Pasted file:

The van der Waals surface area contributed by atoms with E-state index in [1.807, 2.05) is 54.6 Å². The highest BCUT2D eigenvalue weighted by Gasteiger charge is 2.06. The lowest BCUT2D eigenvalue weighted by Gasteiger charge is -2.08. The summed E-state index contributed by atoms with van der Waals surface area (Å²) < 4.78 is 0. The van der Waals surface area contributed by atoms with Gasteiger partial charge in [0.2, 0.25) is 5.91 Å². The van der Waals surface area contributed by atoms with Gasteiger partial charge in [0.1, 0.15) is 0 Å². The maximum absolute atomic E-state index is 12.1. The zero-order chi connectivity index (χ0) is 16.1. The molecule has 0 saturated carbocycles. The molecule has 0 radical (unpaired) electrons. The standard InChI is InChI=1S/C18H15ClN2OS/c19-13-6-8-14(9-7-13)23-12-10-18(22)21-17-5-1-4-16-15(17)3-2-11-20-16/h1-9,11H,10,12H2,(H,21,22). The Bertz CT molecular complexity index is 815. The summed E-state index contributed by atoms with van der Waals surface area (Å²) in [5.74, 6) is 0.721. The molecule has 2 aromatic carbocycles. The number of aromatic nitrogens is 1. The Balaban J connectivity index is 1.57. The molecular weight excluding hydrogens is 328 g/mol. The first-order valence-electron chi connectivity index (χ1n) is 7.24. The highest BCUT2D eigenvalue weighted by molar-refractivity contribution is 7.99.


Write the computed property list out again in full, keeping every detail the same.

The van der Waals surface area contributed by atoms with E-state index in [1.807, 2.05) is 54.6 Å². The highest BCUT2D eigenvalue weighted by Gasteiger charge is 2.06. The lowest BCUT2D eigenvalue weighted by Gasteiger charge is -2.08. The summed E-state index contributed by atoms with van der Waals surface area (Å²) < 4.78 is 0. The van der Waals surface area contributed by atoms with Gasteiger partial charge in [0.2, 0.25) is 5.91 Å². The van der Waals surface area contributed by atoms with Gasteiger partial charge in [0.1, 0.15) is 0 Å². The maximum absolute atomic E-state index is 12.1. The zero-order chi connectivity index (χ0) is 16.1. The molecule has 0 saturated carbocycles. The molecule has 0 radical (unpaired) electrons. The standard InChI is InChI=1S/C18H15ClN2OS/c19-13-6-8-14(9-7-13)23-12-10-18(22)21-17-5-1-4-16-15(17)3-2-11-20-16/h1-9,11H,10,12H2,(H,21,22). The Bertz CT molecular complexity index is 815. The summed E-state index contributed by atoms with van der Waals surface area (Å²) in [5.74, 6) is 0.721. The molecule has 2 aromatic carbocycles. The number of aromatic nitrogens is 1. The Balaban J connectivity index is 1.57. The molecular weight excluding hydrogens is 328 g/mol. The first-order valence-electron chi connectivity index (χ1n) is 7.24. The highest BCUT2D eigenvalue weighted by molar-refractivity contribution is 7.99.